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Crappy power supply is crappy

Discussion in 'Cases, Modding & Electronics' started by Necrofire, Nov 1, 2007.

  1. Necrofire

    Necrofire New Member

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    I need a new one, but I was actually googling an alternative to a whole new and expensive power supply.

    I want to run two power supplies at once for one system, and I just had a couple of questions.

    1. According to some places, I can just put both PS-ON wires together and two grounds and call it good, would that work with two different power supplies?

    2. Would anything detrimental come about from powering a graphics card from one power supply and everything else from the other?

    3. Is wiring grounds together (like in #1) a bad idea?

    4. Would slightly-different voltages between the two power supplies cause something to go wrong? (i.e. let's say that graphics card is taking in 12.025V and mobo is taking in 11.995, will there be problems?)

    Here's rig:

    athlon x2 6000+, OC'd to 3.2GHz
    2GB ddr-800
    3 Harddrives
    1 DVD drive
    Nvidia 8800GTS Overclocked (slightly)
    Biostar Nforce4-Ultra
    Hauppage TV tuner

    My main power supply is 450Watt, not the advertised 575W, the latter is the max rating, and the first is sustained. It was less than $40, so it's crappy as hell.

    The second power supply is a 350Watt Cooler Master, and it's pretty old.

    My main power supply puts out 25A on +12Volt, and the second one puts out 16A on the +12Volt rail.
     
  2. AsRock

    AsRock TPU addict

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    Well some power supplys will not even turn and some really old ones will blow a fuse when the 20 pin is not connected. I'm on about old ones now as i'm not sure about todays but chances are they turn off.

    Never tryed by passing it my self.


    You be better of getting a $100+ power supply anyways as those cheap ones can mess your rig up.
     
  3. panchoman

    panchoman Sold my stars!

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    you can pair em up, you'll need a relay switch and it'll work, and space for the psu's as well. the voltages wont really be a problem.

    oh and welcome to the forums :)
     
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  4. DR.Death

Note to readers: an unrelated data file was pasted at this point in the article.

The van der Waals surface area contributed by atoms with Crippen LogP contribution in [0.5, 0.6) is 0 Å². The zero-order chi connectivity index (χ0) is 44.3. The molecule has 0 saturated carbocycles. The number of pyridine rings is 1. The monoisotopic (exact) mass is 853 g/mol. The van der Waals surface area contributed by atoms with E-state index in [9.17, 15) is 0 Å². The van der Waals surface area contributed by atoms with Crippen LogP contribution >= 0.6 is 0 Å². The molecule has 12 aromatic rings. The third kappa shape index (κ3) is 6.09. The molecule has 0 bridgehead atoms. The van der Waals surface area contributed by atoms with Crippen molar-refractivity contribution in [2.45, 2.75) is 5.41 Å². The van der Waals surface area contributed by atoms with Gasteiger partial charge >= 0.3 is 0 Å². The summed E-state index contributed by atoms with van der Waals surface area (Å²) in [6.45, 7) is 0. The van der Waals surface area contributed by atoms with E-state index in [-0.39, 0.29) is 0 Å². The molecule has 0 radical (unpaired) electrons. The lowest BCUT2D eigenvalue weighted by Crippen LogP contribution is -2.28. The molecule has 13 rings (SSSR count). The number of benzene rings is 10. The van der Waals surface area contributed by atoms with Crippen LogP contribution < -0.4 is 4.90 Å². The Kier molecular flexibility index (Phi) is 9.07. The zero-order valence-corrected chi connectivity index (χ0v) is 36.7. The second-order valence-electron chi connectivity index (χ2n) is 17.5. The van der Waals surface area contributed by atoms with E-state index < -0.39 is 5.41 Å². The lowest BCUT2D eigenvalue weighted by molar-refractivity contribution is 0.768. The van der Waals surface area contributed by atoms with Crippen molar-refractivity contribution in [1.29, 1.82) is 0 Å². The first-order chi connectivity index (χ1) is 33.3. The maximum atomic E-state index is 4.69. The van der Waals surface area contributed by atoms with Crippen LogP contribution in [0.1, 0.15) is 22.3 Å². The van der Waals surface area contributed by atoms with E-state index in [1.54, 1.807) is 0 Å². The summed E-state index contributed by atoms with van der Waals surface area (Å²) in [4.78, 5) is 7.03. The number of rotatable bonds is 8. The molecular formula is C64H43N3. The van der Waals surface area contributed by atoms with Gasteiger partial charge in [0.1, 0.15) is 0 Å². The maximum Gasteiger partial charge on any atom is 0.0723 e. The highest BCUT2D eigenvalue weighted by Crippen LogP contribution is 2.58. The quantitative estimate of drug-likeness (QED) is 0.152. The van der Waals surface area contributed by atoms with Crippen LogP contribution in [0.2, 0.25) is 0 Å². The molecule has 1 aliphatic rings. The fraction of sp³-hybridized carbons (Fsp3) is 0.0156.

DR.Death New Member

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    y not just buy one big psu it would be less hassle and then less can go wrong
     
  5. panchoman

    panchoman Sold my stars!

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    yup, and of course you can get some really nice and efficent psu's now.
     
  6. zekrahminator

    zekrahminator McLovin

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    I'd get a $40 Thermaltake PurePower 430W for mobo/peripherals, and a $60 Thermaltake VGA Power Supply. Your $100 will get you all the power you need for a long time, as well as all the adapters you need to make that happen.

    Or, if you were to reconsider and get a single-PSU solution, I'd get a Mushkin power supply, or if you can spring for it, a Corsair :).
     
  7. panchoman

    panchoman Sold my stars!

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    i vote corsair..
     
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  8. Necrofire

    Necrofire New Member

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    Thanks for welcoming me.:respect: I'm glad to see that I'm actually getting answers. The problem with getting a new power supply is money. I don't exactly have $80 or so laying around. Then what would I do with the power supply I have now? It works, but not well.

    The Graphics card power supply isn't worth it, and I couldn't upgrade the graphics card. According to my sources, the 8600GTS can pull ~200W or so on a full load.

    On the topic of graphics card power supplies...If I can run a separate dedicated power supply for the graphics card, what would be the problem of making my second power supply into that dedicated supply?